- In an interview with CNBC's "Squawk Box," the Massachusetts progressive senator specifically blasted FedEx, Nike and Amazon while describing why corporations should get with hit with a higher tax rate.
- "What's happening right now in America is these small businesses they pay their taxes at the full rate. They got to pay the whole thing," Warren said.
In an interview with CNBC's "Squawk Box," the Massachusetts progressive senator specifically blasted the three corporate giants while describing why corporations should get with hit with a higher tax rate.
"What's happening right now in America is these small businesses ... pay their taxes at the full rate. They got to pay the whole thing," Warren said. "You look at businesses like FedEx and Nike, businesses like Amazon, and they pay zero. Right now there's a thumb on the scale in the tax part of this, and that is a thumb to help the giants."
Big corporations' lower tax bills actually hurt small businesses by knocking them out of the competition, Warren argued.
Warren's latest criticism of corporate giants comes as President Joe Biden and Democrats are looking to raise the corporate tax rate to 28% from 21% to help pay for a $2 trillion infrastructure package.
Warren, a member of the Senate finance and banking committees, has been calling on the wealthy and corporations to pay what she believes is their fair share of taxes.
One of Warren's latest battles has been with billionaire Leon Cooperman, whom she asked to attend a Senate Finance Committee hearing meant to focus on her proposed millionaires' tax. He declined to attend the Tuesday hearing.
Warren again took aim at Cooperman, who often appears on CNBC, in prepared remarks for her Tuesday hearing.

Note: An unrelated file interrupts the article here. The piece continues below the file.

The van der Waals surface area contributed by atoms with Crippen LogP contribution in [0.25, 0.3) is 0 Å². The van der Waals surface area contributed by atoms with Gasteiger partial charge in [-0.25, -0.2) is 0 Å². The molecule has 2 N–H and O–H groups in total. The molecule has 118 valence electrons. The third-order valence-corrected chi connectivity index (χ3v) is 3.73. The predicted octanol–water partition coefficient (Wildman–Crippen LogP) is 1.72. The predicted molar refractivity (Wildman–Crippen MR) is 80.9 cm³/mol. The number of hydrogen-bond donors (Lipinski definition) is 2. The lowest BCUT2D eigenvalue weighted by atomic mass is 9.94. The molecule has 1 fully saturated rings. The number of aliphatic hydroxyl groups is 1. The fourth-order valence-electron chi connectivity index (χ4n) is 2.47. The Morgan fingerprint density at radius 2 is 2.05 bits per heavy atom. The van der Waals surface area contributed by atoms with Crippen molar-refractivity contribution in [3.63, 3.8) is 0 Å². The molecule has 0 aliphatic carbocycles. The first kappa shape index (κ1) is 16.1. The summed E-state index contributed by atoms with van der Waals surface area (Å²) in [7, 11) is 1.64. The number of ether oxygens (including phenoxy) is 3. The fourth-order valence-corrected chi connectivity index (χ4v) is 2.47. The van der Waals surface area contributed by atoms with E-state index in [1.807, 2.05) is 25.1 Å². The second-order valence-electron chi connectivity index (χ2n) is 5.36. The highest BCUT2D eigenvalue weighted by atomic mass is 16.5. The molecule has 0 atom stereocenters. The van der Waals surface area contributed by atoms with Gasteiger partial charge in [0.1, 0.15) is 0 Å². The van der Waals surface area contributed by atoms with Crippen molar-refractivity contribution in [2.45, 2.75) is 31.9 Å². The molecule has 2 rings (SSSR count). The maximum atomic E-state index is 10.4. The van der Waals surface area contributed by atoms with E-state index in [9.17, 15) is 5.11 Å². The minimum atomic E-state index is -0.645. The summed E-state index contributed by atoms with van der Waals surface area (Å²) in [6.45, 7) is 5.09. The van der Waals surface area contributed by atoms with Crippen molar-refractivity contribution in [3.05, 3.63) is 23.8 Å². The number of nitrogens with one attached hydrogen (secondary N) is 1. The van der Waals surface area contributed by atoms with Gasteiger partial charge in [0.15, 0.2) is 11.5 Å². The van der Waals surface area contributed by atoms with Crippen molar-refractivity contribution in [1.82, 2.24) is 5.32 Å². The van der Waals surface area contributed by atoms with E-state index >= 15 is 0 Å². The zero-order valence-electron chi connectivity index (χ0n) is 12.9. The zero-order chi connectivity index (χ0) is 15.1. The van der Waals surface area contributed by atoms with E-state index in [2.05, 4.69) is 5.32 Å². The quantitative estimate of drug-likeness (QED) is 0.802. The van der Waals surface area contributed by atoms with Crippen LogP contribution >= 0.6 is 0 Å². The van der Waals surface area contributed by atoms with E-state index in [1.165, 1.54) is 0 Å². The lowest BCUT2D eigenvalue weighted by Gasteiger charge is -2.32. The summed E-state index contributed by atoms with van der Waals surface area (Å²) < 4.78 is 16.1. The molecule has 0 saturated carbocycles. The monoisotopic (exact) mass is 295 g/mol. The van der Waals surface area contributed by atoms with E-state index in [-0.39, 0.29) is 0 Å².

"I'm disappointed that Mr. Cooperman decided he was more comfortable taking softball questions on cable news than subjecting his views to debate in the U.S. Senate" the prepared remarks said. "Mr. Cooperman may have been too frightened to come here today, but others were not."
FedEx and Nike were mentioned in an April report by the Institute on Taxation and Economic Policy as companies that recently paid little-to-no federal corporate income taxes.
"The delivery giant FedEx zeroed out its federal income tax on $1.2 billion of U.S. pretax income in 2020 and received a rebate of $230 million," the report said. "The shoe manufacturer Nike didn't pay a dime of federal income tax on almost $2.9 billion of U.S. pretax income last year, instead enjoying a $109 million tax rebate."
The progressive group Tax March has been targeting the two corporations in TV and newspaper ads. FedEx CEO Fred Smith said in a letter to company members that they "pay all U.S. federal, state, and local taxes FedEx owes, which have totaled nearly $9 billion over the last five fiscal years." Smith also discouraged the raising of the corporate tax rate as a way to pay for infrastructure.
As for Amazon, the Institute on Taxation and Economic Policy estimated the e-commerce giant's federal tax rate was just 9.4% in 2020. That's well be low the "statutory" rate of 21%.
The report also noted that "over the first three years of the Trump-GOP tax law, which dropped the statutory corporate tax rate to 21 percent, Amazon paid an effective federal income tax rate of just 4.3 percent on U.S. income."
Warren pinned the blame for the current tax code on corporate lobbyists such as those working for Amazon.
"How do you think the tax code ended up like it did? It ended up like it did because companies like Amazon sent armies of lawyers and lobbyists to craft every possible loophole that they would be able to use to pay nothing in taxes," Warren said Tuesday.
Amazon invested a record amount of more than $18 million into lobbying in 2020, according to data from the nonpartisan Center for Responsive Politics. One of the company's recent lobbying recent hires was Jeff Ricchetti, the brother of White House counselor Steve Ricchetti.
The Amazon lobbying effort focused on several issues, including tax policy.